GB vs England, Ireland, etc.

I was looking at the leaderboard for the US Open here:
After each player’s name, they have their flag of national origin.
I noticed a lack of union jacks - instead, they identify British players as being English, Scottish, etc.
What governs when someone is British as opposed to - say - English?
Or did I just never notice before that athletes and such are never described as British?

In sports, it depends how the sport in question has decided to identify players.
In the Olympics, there’s a GB team (covering England, Scotland and Wales) and an Ireland team (covering both the republic and the north)

In football, there’s separate teams for England, Scotland, Wales, N Ireland and RoI. Place of birth and parentage both play a part in a person’s eligibility to play for a team.

In Rugby Union, there’s England, Wales, Scotland and Ireland, with similar eligibility rules.

In the US Open - well, I’m no golf expert, but they’ve obviously decided to identify British players by their home nation (or perhaps to allow British players to choose how to identify themselves).

National and regional identity in Britain is a complicated matter! :slight_smile:

I should point out that technically, Scotland, Wales, England, and Ireland are all seperate nations, with bits of them united into a single country in the United Kingdom. Britain is also a nation, incorporating at least three other nations.

I’m not sure what you mean by “bits of them”, except for the case of Ireland (which has Northern Ireland as part of the UK, and the Republic of Ireland as a seperate nation).

None of England, Scotland, Wales and Northern Ireland is a “nation state” in the internationally accepted sense.

I thought the Great Britain Olympic team included Northern Ireland? I’m thinking of Mary Peters in 1972, for example.

In the Commonwealth games, England, Scotland, Wales and NI are represented separately. And in sports which are only played in Britain and a small number of other countries, often former parts of the Empire, players or teams usually represent their individual country rather than Britain.

In soccer, we have special dispensation to have four separate national teams because we invented the game, dammit. There are occasionally rumblings about having a unified Great Britain team, usually from other countries annoyed that Britain gets four entries into international competitions, but try getting that past the four Football Associations here.

Correct- I meant that while Ireland may be a single nation, it is under the sovereignty of two different states.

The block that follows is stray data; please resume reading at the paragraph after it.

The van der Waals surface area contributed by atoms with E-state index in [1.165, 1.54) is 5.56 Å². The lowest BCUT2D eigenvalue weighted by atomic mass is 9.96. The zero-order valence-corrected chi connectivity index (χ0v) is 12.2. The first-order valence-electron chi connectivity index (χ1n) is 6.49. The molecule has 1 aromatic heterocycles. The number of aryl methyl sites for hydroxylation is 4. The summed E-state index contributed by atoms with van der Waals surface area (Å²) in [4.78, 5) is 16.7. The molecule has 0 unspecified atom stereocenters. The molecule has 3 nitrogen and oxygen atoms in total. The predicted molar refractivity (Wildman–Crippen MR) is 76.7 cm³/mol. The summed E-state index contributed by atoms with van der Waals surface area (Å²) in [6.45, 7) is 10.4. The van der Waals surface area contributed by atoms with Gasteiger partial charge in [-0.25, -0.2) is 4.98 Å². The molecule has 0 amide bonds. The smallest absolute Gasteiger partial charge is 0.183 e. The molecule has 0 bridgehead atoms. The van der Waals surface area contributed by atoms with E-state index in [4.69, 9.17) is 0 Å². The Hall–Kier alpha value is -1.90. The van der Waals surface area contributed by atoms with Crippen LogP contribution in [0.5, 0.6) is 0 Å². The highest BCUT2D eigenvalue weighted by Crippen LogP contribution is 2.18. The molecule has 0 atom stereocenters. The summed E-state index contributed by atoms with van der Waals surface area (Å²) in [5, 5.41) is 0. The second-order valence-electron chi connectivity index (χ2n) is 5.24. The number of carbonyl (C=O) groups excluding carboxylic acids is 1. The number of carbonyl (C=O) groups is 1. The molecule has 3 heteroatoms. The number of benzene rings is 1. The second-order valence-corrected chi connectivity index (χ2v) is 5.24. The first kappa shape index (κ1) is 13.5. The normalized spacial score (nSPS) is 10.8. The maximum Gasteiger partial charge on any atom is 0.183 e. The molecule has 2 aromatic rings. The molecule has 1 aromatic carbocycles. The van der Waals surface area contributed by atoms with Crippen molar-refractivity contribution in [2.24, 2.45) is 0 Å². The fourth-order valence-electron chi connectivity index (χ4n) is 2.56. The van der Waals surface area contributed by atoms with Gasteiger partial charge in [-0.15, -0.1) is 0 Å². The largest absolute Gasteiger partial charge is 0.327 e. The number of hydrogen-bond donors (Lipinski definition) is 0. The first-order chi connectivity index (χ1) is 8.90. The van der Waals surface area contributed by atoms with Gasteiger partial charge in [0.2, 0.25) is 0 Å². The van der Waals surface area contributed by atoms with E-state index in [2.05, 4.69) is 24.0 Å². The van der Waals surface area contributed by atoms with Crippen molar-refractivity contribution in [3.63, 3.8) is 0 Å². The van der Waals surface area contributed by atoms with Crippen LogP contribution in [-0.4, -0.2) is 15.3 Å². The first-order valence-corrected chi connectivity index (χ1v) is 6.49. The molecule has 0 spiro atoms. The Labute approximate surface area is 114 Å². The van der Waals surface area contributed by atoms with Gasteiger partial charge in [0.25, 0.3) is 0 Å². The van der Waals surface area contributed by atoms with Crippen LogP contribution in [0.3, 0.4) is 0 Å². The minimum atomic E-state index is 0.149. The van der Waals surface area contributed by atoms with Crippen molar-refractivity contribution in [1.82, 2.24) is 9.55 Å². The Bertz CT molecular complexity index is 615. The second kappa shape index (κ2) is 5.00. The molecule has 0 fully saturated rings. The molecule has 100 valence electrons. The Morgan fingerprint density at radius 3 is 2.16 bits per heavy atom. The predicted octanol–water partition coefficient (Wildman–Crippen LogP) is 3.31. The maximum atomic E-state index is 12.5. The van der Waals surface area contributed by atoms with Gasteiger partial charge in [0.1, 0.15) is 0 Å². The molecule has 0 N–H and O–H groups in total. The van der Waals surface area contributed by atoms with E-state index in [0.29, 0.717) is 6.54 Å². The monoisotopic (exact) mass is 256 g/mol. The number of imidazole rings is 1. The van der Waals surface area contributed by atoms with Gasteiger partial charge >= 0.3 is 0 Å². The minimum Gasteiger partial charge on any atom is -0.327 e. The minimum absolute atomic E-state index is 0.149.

They are not nation states, but they are most definitely nations. They have their own distinct cultural identities, their own languages, their own flags, and each has a different degree of regional autonomy. Try asking the average SDP member whether or not Scotland is a nation.

Nation, state, country…none have absolute definitions. It’s the “you know it when you see it” definition, which falls at the British fence.

Actually, I think you might be right, in that Northern Irish citizens can choose who to represent. I think.

Besides the other explanations in the thread that do explain the differences between political divisions, I do notice that the sports world has started to split them apart more than before. Don’t know why; perhaps more pride, perhaps more universal awareness.

Maybe it’s an offshoot of Rugby Union. IRU has always recognized an English, Welsh, Scottish, and Irish side, as well as the Lions who are (I think) chosen from all four.

Slight nitpick here, It’s the Union Flag not the Union Jack.
It becomes a Jack when flown from the Jackstaff of a ship

Not so fast, chowder - there is some doubt as to the origin of the term “Union Jack”:


I think the GB team’s full name is Great Britain and Northern Ireland, but for some reason still uses GB over UK.

Thanks all.
That clear things up (kinda).
How bout them Manxmen?

Of course, the BOA predates Irish independence, and was set up at a time when sensitivities over such terminology were not as acute. The Irish Olympic Council came into being in 1922, and if I remember correctly, allows N Irish-born people to represent Ireland, the result being that anyone born there can choose which team to identify with.

Good question. I suspect they’re included by the BOA for the Olympics. As for football, the Manx team isn’t eligible to play in Fifa tournaments.